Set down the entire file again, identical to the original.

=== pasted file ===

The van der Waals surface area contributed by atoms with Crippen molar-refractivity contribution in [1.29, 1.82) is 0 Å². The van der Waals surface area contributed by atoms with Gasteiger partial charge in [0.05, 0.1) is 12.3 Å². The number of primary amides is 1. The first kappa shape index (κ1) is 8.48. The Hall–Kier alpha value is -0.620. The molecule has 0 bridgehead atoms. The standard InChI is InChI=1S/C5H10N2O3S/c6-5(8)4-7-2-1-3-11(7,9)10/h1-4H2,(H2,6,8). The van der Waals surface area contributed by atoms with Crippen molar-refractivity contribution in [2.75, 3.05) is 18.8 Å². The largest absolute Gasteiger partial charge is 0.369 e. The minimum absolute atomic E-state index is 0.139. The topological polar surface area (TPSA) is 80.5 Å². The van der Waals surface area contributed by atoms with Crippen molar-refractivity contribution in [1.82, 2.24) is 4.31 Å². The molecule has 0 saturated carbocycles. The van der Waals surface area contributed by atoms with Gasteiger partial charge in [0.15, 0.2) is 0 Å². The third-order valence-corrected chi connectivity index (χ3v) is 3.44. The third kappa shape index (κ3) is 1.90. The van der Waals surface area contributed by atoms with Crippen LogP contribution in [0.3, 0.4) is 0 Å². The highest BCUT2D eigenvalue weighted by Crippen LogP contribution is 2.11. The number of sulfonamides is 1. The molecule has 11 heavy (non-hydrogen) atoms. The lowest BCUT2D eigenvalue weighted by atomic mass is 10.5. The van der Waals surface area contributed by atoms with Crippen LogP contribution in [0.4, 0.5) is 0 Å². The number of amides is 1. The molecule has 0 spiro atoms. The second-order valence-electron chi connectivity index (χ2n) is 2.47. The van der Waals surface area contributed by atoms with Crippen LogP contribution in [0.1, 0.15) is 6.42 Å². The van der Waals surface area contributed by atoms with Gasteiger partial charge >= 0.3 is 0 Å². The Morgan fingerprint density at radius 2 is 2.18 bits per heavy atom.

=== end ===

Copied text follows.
The van der Waals surface area contributed by atoms with Crippen molar-refractivity contribution in [1.29, 1.82) is 0 Å². The van der Waals surface area contributed by atoms with Gasteiger partial charge in [0.05, 0.1) is 12.3 Å². The number of primary amides is 1. The first kappa shape index (κ1) is 8.48. The Hall–Kier alpha value is -0.620. The molecule has 0 bridgehead atoms. The standard InChI is InChI=1S/C5H10N2O3S/c6-5(8)4-7-2-1-3-11(7,9)10/h1-4H2,(H2,6,8). The van der Waals surface area contributed by atoms with Crippen molar-refractivity contribution in [2.75, 3.05) is 18.8 Å². The largest absolute Gasteiger partial charge is 0.369 e. The minimum absolute atomic E-state index is 0.139. The topological polar surface area (TPSA) is 80.5 Å². The van der Waals surface area contributed by atoms with Crippen molar-refractivity contribution in [1.82, 2.24) is 4.31 Å². The molecule has 0 saturated carbocycles. The van der Waals surface area contributed by atoms with Gasteiger partial charge in [0.15, 0.2) is 0 Å². The third-order valence-corrected chi connectivity index (χ3v) is 3.44. The third kappa shape index (κ3) is 1.90. The van der Waals surface area contributed by atoms with Crippen LogP contribution in [0.3, 0.4) is 0 Å². The highest BCUT2D eigenvalue weighted by Crippen LogP contribution is 2.11. The number of sulfonamides is 1. The molecule has 11 heavy (non-hydrogen) atoms. The lowest BCUT2D eigenvalue weighted by atomic mass is 10.5. The van der Waals surface area contributed by atoms with Crippen LogP contribution in [0.4, 0.5) is 0 Å². The number of amides is 1. The molecule has 0 spiro atoms. The second-order valence-electron chi connectivity index (χ2n) is 2.47. The van der Waals surface area contributed by atoms with Crippen LogP contribution in [0.1, 0.15) is 6.42 Å². The van der Waals surface area contributed by atoms with Gasteiger partial charge >= 0.3 is 0 Å². The Morgan fingerprint density at radius 2 is 2.18 bits per heavy atom.